The code is actually executed in groups of 32 threads, what NVIDIA calls a warp. On a Tesla, the 8 cores in a group are quad-pumped to execute one instruction for an entire warp, 32 threads, in four clock cycles. Each Tesla core has integer and single-precision floating point functional units; a shared special function unit in each multiprocessor handles transcendentals and double-precision operations at 1/8 the compute bandwidth. A Fermi multiprocessor double-pumps each group of 16 cores to execute one instruction for each of two warps in two clock cycles, for integer or single-precision floating point. For double-precision instructions, a Fermi multiprocessor combines the two groups of cores to look like a single 16-core double-precision multiprocessor; this means the peak double-precision throughput is 1/2 of the single-precision throughput.

#2Ryan_001

Posted 05 February 2013 - 11:50 PM

As Hodgman alluded to, the SFU's do compute trig functions in a single cycle, but there are only 4 of them per SM.  From http://www.pgroup.com/lit/articles/insider/v2n1a5.htm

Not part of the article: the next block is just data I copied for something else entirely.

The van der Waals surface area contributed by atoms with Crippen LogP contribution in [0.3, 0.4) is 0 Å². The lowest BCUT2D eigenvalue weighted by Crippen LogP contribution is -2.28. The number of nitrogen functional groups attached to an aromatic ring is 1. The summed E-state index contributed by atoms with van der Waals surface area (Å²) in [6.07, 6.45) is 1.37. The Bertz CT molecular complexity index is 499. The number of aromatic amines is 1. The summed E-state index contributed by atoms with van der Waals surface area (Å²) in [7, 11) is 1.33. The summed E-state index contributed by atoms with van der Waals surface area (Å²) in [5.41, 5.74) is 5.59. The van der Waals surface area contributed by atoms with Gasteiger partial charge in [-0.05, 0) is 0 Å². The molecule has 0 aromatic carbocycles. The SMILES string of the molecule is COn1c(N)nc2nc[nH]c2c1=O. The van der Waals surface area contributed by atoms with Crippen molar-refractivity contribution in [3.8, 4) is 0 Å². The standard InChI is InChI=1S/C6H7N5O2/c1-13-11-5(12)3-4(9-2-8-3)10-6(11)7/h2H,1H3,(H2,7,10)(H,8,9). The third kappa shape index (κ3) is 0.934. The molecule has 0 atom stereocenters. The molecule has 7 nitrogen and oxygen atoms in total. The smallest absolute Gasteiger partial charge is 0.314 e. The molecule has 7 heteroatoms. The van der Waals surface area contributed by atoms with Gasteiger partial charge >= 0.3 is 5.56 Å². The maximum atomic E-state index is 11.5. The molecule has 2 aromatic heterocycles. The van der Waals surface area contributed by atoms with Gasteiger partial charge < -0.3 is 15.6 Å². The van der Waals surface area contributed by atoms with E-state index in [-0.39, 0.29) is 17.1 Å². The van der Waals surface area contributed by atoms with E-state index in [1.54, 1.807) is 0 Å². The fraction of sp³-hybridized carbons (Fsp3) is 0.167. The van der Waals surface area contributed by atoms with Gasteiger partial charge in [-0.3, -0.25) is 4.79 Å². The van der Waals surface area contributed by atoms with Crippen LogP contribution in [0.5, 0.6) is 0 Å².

The code is actually executed in groups of 32 threads, what NVIDIA calls a warp. On a Tesla, the 8 cores in a group are quad-pumped to execute one instruction for an entire warp, 32 threads, in four clock cycles. Each Tesla core has integer and single-precision floating point functional units; a shared special function unit in each multiprocessor handles transcendentals and double-precision operations at 1/8 the compute bandwidth. A Fermi multiprocessor double-pumps each group of 16 cores to execute one instruction for each of two warps in two clock cycles, for integer or single-precision floating point. For double-precision instructions, a Fermi multiprocessor combines the two groups of cores to look like a single 16-core double-precision multiprocessor; this means the peak double-precision throughput is 1/2 of the single-precision throughput.